The spectacle put on by these birds was nothing short of amazing. With an estimated (in my opinion probably low) 90,000 birds passing by us in an endless stream not too far offshore, it was a real sight. These birds are considered near-threatened as their numbers have dropped considerably. Habitat loss, pollution, and probably over-harvesting (the Maori still kill them in their native New Zealand) have lead to this decline. These birds are very long-distance travelers, following a circular route from their breeding islands in the south Pacific/Atlantic, traveling north up the western side of the Pacific and Atlantic Oceans. They begin breeding in October, and incubate their young for about 54 days. Once the chick hatches, the parents raise their chick for 86 to 109 days. At the end of the nesting season in March–May, they disperse, reaching subarctic waters in June–July where they cross from west to east, then returning south down the eastern side of the oceans in September–October, reaching the breeding colonies in November. They do not migrate as a flock, but as single individuals, congregating only where food is found. In California, there were enormous schools of anchovies, so that's what they were feeding on. Recent tagging experiments have shown that birds breeding in New Zealand may travel 46,000 miles in a year, reaching Japan, Alaska and California, averaging more than 300 miles per day. They can dive over 200 feet in search of food. Truly astounding birds!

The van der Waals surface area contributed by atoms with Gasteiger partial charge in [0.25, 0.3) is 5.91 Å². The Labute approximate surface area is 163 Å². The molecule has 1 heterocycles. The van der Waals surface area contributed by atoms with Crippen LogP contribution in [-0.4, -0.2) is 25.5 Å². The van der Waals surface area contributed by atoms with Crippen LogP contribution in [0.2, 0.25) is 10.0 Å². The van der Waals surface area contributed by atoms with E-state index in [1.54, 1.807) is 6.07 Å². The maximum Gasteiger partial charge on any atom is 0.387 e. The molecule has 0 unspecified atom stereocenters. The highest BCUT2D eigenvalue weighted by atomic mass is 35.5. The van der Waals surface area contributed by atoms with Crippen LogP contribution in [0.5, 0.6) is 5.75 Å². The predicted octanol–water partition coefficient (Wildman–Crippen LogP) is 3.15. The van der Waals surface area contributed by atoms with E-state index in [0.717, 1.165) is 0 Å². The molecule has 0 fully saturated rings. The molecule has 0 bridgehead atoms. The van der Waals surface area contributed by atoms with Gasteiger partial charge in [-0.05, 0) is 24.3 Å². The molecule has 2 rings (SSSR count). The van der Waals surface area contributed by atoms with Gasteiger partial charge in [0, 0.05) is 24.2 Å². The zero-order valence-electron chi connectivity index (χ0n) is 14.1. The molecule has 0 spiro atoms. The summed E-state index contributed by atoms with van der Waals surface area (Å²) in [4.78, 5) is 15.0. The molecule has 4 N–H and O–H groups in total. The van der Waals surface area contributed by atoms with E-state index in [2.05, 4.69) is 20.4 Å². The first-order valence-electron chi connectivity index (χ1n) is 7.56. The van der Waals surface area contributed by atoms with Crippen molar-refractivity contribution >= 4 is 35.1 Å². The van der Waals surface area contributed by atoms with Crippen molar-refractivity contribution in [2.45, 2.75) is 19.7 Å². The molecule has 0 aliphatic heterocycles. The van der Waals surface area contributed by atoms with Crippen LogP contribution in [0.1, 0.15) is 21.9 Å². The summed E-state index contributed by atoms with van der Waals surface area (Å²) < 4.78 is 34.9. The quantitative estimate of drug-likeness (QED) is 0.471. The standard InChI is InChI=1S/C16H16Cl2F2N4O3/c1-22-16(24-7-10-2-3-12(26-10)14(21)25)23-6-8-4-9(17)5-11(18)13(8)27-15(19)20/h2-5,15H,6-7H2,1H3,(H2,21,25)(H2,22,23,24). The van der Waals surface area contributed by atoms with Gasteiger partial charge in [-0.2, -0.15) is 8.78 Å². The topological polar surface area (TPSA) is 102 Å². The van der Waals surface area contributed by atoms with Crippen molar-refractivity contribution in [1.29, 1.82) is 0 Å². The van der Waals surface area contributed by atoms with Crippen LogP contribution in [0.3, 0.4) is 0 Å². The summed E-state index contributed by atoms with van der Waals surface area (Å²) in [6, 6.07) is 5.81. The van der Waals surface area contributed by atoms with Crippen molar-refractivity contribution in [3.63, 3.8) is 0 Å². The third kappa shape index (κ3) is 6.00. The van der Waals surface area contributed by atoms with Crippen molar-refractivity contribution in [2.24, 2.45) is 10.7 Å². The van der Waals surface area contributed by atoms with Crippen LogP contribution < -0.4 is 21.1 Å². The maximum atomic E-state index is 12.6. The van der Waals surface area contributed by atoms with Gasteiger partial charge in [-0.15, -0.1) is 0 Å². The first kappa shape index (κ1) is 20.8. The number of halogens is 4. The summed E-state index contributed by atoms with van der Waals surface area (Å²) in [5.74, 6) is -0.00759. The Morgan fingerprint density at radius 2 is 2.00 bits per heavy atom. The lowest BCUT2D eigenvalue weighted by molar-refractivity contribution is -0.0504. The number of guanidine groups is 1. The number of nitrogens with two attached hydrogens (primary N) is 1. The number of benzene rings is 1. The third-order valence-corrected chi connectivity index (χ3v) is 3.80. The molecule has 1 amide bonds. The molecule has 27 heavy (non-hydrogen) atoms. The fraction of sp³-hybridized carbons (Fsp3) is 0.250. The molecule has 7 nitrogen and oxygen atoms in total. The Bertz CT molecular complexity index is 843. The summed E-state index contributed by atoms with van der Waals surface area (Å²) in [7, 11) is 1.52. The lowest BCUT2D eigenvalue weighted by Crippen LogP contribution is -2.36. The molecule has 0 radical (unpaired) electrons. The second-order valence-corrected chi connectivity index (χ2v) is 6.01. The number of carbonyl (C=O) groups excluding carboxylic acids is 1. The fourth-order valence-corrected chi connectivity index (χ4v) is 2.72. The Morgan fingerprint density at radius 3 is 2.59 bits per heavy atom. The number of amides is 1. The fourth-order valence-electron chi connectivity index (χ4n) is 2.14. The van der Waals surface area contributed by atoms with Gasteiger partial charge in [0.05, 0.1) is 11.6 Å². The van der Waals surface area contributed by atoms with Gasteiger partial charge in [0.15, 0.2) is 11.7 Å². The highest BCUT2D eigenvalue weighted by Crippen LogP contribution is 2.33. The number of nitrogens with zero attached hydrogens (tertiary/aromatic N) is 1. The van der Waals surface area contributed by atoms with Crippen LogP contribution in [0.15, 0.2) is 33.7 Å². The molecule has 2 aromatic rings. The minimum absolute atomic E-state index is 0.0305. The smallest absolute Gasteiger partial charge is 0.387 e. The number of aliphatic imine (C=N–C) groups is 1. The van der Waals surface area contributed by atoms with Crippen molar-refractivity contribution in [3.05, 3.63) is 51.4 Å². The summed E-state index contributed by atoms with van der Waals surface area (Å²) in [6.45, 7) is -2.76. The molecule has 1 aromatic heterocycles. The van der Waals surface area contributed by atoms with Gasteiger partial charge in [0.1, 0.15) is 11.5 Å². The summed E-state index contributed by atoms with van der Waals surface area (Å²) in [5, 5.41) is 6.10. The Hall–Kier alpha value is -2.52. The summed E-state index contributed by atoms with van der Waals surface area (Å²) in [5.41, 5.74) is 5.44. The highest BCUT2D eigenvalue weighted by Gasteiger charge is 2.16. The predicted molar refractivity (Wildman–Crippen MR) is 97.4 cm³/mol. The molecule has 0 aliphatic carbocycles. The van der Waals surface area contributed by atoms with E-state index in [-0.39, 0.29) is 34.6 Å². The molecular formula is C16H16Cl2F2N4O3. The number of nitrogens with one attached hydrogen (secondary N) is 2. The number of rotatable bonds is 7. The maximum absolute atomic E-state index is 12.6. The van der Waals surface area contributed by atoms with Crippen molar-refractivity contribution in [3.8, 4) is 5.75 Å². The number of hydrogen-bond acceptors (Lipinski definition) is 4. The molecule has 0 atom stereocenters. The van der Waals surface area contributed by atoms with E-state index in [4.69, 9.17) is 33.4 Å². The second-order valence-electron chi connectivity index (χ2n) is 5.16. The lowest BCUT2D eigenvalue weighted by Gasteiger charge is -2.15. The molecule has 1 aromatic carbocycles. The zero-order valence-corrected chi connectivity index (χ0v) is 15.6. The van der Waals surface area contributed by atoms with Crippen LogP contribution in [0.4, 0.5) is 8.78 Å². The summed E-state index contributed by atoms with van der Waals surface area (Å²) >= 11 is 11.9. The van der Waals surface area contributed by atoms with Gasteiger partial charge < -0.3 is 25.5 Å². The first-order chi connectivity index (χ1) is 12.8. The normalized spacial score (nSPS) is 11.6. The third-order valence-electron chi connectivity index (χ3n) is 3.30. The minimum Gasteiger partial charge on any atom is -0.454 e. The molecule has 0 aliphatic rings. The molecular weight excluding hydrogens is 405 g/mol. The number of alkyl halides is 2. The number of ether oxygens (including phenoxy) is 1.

On August 18, 1961, the Santa Cruz Sentinel reported that thousands of crazed sooty shearwaters were sighted on the shores of North Monterey Bay in California, regurgitating anchovies, flying into objects, and dying on the streets. The incident sparked the interest of local resident Alfred Hitchcock, along with a story of spooky bird behavior by British writer Daphne du Maurier, helping to inspire Hitchcock's 1963 thriller The Birds.
It is believed their behavior was caused by a toxic algae in the water. There was a housing boom in the 60s in Monterey and it is believed that leaky septic tanks helped feed the toxic plankton.